The authorities have our ear when they warn consumers that criminals may post scammy online classified advertisements presenting vehicles for sale that are not, nor ever have been, theirs. The scam adverts generally include photos tallying with the vehicle’s description and a phone number or email address to get in touch with the purported seller.
Online Vehicle Sale Fraud is undoubtedly an engaging theme that will be rewarded perpetually, considering scammers have been able to use copycat versions of the most impactful such scam.
Common reasons for above mentioned discounted price and sudden urgency:
- The seller is in the military or simply moving;
- A divorce settlement gave the seller the vehicle;
- A recently deceased relative willed the car to the seller.
The criminal makes the transaction take on legitimacy by deceivingly claiming association with a company of repute. The scammer can assure that the transaction will take place via the third party’s buyer protection program. The fraudster might go as far as to send a scammy toll-free number that impersonates said the third party. The buyer has to buy prepaid gift cards in the sale amount and share the card codes with the scammer, who subsequently notifies the buyer that the vehicle will be in a few days. Post-transaction completion, the scammer generally turns a deaf ear to all follow-up calls, text messages, or emails from the buyer.
Conversely, he may try to coax further payments from the scammed buyer. Naturally, the vehicle stays undelivered. Loss recovery is not an option for the scammed.
Online Vehicle Sale Fraud, or the virtual vehicle scam
The virtual vehicle scam has become one of the oft-repeated used car scams. The thrust of the fraud is that the proffered car does not exist for sale, the advert having been cloned from some obscure place. This scam, as a rule, is concerned with placing an online advert on a popular trade site to haul in a dewy-eyed customer.
Virtual vehicle scam: mechanics
The advert will draw in a buyer by purporting to feature an in-demand make and model of car, with mileage well below average and a price tag a tad bit below average. The vehicle itself is HPI clear. The seller asks an exciting party to get in touch with him via phone or email, craftily sidestepping the safe contact methods used by classified websites. escort ataköy
The car will be purported to be sold thru a car dealer of some standing. However, the associated phone number goes to voicemail, and a personal email address is given to contact instead.
After opening email communications, he will try to draw a large deposit, naturally before the customer seeing the car. Regardless of the premise, the scammer is concentrated on getting your credit card/bank details out.
The aftermath of having been led up the garden path
The scammed can be defrauded of any amount, to the tune of the value of the fashionable car in contention. To add insult to injury, you will never lay your eyes on the car.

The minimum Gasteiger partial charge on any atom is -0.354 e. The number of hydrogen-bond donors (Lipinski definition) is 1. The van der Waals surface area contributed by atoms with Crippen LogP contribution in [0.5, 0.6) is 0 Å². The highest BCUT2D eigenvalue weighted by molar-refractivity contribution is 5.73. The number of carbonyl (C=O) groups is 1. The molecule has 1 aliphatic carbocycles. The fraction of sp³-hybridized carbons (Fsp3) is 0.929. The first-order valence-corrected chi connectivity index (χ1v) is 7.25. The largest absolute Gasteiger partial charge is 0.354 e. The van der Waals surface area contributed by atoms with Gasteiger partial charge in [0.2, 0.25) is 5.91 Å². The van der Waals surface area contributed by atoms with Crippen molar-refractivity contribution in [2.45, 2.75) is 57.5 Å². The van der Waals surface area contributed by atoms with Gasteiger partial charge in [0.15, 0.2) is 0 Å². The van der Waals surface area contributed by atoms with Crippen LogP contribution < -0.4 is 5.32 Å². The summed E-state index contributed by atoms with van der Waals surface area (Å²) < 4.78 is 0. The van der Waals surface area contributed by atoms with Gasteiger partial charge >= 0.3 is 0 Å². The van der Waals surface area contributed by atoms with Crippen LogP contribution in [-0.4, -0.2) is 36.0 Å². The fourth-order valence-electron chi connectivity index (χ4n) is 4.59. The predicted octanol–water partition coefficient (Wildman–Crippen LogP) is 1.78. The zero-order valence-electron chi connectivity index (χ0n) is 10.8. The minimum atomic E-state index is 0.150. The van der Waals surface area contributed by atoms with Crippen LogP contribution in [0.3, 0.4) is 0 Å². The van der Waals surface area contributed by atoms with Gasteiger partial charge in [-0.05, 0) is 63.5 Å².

Sidestepping the virtual vehicle scam
- Be wary always of any car being sold alongside a tall story, especially those involving the ‘leaving the country’ ploy;
- Take a good long gander at the car first, then consider if you must transfer at all any sum to sellers whose truthfulness you cannot yet swear by;
- Carefully weigh the seller’s offer – is the guy rational? Is there a deliberate attempt to grab your interest, rather, to bait you ‘hook, line, and sinker?;
- If the seller insists the car is abroad and is doing all he can to avoid your viewing it – cut off talks. There ought to be no reason a viewing would be impossible – how else would you know what you are buying?;
- At the cost of coughing up a few hundred quids, take your trade to a car dealer of repute. Obtain from trucking with suspicious sellers mouthing dubious offers.
How to totally sidestep an online vehicle sale fraud
- Does it appear too good to be true? It most likely is!;
- Put the internet to use in researching the advertised product, besides the seller’s name, email address, phone numbers, and other one-of-a-kind identifiers;
- Employ the internet to research the seller’s contact info stated shipping and payment policies prior to transaction completion. Ascertain the legitimacy of said contact info and that the seller/company accepts the asked-for payment option;
- Sidestep sellers who are disinterested in meeting in person or those who are deliberately avoiding the prospective buyer’s physically viewing and assessing the offered vehicle;
- Insist on seeing the vehicle’s VIN, license plate, and the individual’s name to whom the car is registered;
- Scammers take extra pains to camouflage their moves. They may have legible words in their email name or website domain. In case you feel suspicious and uncertain about an email claiming to be from a legit business, find their business online and get in touch with them directly.
Online vehicle sale fraud is just a template that it is having more avatars. There are so many possibilities to tweak a detail here, modify a move there. Therefore, it is best to prepare yourself beforehand so that this particular breed of scam, or its ilk, does not ever defraud you. Virtual vehicle scams are a pity but are also avoidable. We all lead virtual lives online.